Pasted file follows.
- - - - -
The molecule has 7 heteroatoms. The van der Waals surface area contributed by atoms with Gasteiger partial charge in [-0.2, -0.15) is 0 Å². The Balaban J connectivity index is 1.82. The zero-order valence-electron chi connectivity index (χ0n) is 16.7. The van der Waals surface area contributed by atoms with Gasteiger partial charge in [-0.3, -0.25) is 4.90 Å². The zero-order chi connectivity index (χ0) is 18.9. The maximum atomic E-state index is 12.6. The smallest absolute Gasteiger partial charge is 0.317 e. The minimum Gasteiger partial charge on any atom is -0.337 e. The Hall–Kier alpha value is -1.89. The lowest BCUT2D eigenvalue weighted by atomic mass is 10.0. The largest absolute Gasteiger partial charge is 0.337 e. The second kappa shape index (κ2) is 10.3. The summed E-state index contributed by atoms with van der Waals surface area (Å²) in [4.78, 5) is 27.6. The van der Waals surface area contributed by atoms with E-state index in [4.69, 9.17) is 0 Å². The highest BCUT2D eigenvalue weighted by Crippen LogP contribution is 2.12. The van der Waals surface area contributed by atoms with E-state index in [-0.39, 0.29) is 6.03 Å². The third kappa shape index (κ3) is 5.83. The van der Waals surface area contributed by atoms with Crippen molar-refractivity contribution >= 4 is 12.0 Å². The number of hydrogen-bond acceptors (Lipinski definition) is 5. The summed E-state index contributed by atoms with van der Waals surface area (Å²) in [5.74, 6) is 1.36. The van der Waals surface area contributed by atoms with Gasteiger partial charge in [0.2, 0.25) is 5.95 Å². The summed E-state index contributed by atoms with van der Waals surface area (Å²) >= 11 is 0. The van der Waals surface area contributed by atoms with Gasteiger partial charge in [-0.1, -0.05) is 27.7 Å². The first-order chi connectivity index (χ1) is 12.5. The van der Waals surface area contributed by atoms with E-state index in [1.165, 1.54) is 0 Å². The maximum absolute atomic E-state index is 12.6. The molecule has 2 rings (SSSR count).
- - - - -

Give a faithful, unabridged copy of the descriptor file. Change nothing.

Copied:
The molecule has 7 heteroatoms. The van der Waals surface area contributed by atoms with Gasteiger partial charge in [-0.2, -0.15) is 0 Å². The Balaban J connectivity index is 1.82. The zero-order valence-electron chi connectivity index (χ0n) is 16.7. The van der Waals surface area contributed by atoms with Gasteiger partial charge in [-0.3, -0.25) is 4.90 Å². The zero-order chi connectivity index (χ0) is 18.9. The maximum atomic E-state index is 12.6. The smallest absolute Gasteiger partial charge is 0.317 e. The minimum Gasteiger partial charge on any atom is -0.337 e. The Hall–Kier alpha value is -1.89. The lowest BCUT2D eigenvalue weighted by atomic mass is 10.0. The largest absolute Gasteiger partial charge is 0.337 e. The second kappa shape index (κ2) is 10.3. The summed E-state index contributed by atoms with van der Waals surface area (Å²) in [4.78, 5) is 27.6. The van der Waals surface area contributed by atoms with E-state index in [4.69, 9.17) is 0 Å². The highest BCUT2D eigenvalue weighted by Crippen LogP contribution is 2.12. The van der Waals surface area contributed by atoms with E-state index in [-0.39, 0.29) is 6.03 Å². The third kappa shape index (κ3) is 5.83. The van der Waals surface area contributed by atoms with Crippen molar-refractivity contribution >= 4 is 12.0 Å². The number of hydrogen-bond acceptors (Lipinski definition) is 5. The summed E-state index contributed by atoms with van der Waals surface area (Å²) in [5.74, 6) is 1.36. The van der Waals surface area contributed by atoms with Gasteiger partial charge in [0.2, 0.25) is 5.95 Å². The summed E-state index contributed by atoms with van der Waals surface area (Å²) >= 11 is 0. The van der Waals surface area contributed by atoms with Gasteiger partial charge in [-0.1, -0.05) is 27.7 Å². The first-order chi connectivity index (χ1) is 12.5. The van der Waals surface area contributed by atoms with E-state index in [1.165, 1.54) is 0 Å². The maximum absolute atomic E-state index is 12.6. The molecule has 2 rings (SSSR count).